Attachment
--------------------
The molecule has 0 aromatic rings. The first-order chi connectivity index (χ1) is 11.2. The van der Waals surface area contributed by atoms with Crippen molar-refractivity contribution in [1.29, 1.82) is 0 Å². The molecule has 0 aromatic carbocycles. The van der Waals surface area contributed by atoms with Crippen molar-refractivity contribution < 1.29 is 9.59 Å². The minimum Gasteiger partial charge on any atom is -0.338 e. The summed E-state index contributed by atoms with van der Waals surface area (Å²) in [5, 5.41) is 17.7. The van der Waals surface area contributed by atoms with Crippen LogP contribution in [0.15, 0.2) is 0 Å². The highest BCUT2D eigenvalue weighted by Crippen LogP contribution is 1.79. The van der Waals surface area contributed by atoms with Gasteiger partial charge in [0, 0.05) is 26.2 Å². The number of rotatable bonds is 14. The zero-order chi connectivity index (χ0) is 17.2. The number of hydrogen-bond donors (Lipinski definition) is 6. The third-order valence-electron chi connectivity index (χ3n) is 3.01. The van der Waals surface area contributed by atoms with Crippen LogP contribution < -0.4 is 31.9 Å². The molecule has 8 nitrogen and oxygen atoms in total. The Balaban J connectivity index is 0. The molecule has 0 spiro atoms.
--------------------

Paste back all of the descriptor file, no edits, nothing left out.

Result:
The molecule has 0 aromatic rings. The first-order chi connectivity index (χ1) is 11.2. The van der Waals surface area contributed by atoms with Crippen molar-refractivity contribution in [1.29, 1.82) is 0 Å². The molecule has 0 aromatic carbocycles. The van der Waals surface area contributed by atoms with Crippen molar-refractivity contribution < 1.29 is 9.59 Å². The minimum Gasteiger partial charge on any atom is -0.338 e. The summed E-state index contributed by atoms with van der Waals surface area (Å²) in [5, 5.41) is 17.7. The van der Waals surface area contributed by atoms with Crippen LogP contribution in [0.15, 0.2) is 0 Å². The highest BCUT2D eigenvalue weighted by Crippen LogP contribution is 1.79. The van der Waals surface area contributed by atoms with Gasteiger partial charge in [0, 0.05) is 26.2 Å². The number of rotatable bonds is 14. The zero-order chi connectivity index (χ0) is 17.2. The number of hydrogen-bond donors (Lipinski definition) is 6. The third-order valence-electron chi connectivity index (χ3n) is 3.01. The van der Waals surface area contributed by atoms with Crippen LogP contribution < -0.4 is 31.9 Å². The molecule has 8 nitrogen and oxygen atoms in total. The Balaban J connectivity index is 0. The molecule has 0 spiro atoms.